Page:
by Dr. Frank Musmar and Irina Tsukerman
The peace agreements between Israel and other Arab and Muslim states can address some of the economic and political concerns which made Russia and China’s influence seemingly unavoidable.
The uprisings (The Arab spring) that erupted in the Middle East and North Africa (MENA) in 2011during the era of former President Barack Obama created a power vacuum in MENA due to President. Obama’s choice to signal the U.S resources and commitments away from the region. Moreover, Obama’s 2015 decision not to intervene in Syria was the official American strategic disengagement from the Middle East. As a result, Moscow starts its campaign for intervention in Syria in 2015.
Moreover, Obama’s era extended the disengagement of the U.S into a global withdrawal, which contributed to the weakening of the international order created at the end of the Cold War. The depreciation of the western impact led by the United States opened the door for China and Russia to compete in MENA and global affairs.
In 2018, President Donald Trump backed a plan to offer a Middle East Security Alliance (MESA) or Arab NATO to stand against the growing influence of Iran in the Middle East. However, from day one, it was rife with controversy over various issues, starting with membership – and at the time, Israel was not yet openly considered. The Israel-UAE normalization agreement is changing the scenario that once did no foreseen vital for MENA; Israel becomes an ally with the potential for more Arab States to join peace proposal with Israel and revive the MESA project. MENA countries must realize that Iran is not the only threat they are facing; Russia and China are becoming a major key player in the area and set to take the place of the United States as the dominant power.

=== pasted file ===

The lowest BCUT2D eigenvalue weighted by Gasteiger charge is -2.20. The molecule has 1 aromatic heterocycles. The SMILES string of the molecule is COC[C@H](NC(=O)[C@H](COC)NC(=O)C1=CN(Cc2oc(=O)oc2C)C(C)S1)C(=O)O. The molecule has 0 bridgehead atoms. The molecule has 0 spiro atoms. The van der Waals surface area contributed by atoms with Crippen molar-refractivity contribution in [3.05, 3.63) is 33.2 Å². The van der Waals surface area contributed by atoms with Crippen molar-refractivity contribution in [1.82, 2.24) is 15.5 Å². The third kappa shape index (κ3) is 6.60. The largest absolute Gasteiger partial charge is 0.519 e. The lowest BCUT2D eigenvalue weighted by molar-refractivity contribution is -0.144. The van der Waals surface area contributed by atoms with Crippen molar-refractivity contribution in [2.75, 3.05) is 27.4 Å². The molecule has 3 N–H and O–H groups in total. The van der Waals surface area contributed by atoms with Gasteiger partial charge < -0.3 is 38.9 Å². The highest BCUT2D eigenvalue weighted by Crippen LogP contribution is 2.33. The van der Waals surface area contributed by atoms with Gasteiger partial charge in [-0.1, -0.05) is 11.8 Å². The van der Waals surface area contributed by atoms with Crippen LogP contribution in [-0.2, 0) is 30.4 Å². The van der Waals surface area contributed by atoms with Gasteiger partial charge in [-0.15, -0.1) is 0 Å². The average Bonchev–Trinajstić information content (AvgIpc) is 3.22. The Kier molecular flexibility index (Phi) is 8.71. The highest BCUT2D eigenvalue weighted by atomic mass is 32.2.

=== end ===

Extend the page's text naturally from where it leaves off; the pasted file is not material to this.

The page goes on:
China will object MESA (a formal decree of alliances) because China’s ambition to expand its influence in MENA is driven from the necessity to sustain its economic growth through building economic ties to support China’s efforts to achieve energy security. Furthermore, the Chinese goal is to foster a world driven by the bilateral relations of states, which creates advantages to sustain a broader economy and populous power without the need for formal allies.
Russia’s MENA policy is slightly different than China’s policy in MENA. Besides the direct intervention in Syria, Russia incorporates a nonintervention policy that is attractive to the region’s autocratic regimes and opposes the Western-style liberal democracy. The Russian approach is a de-ideologies approach that reflects on Islamic interest. It uses assistance in long-term loans in the construction of nuclear power plants as well as arms supplies.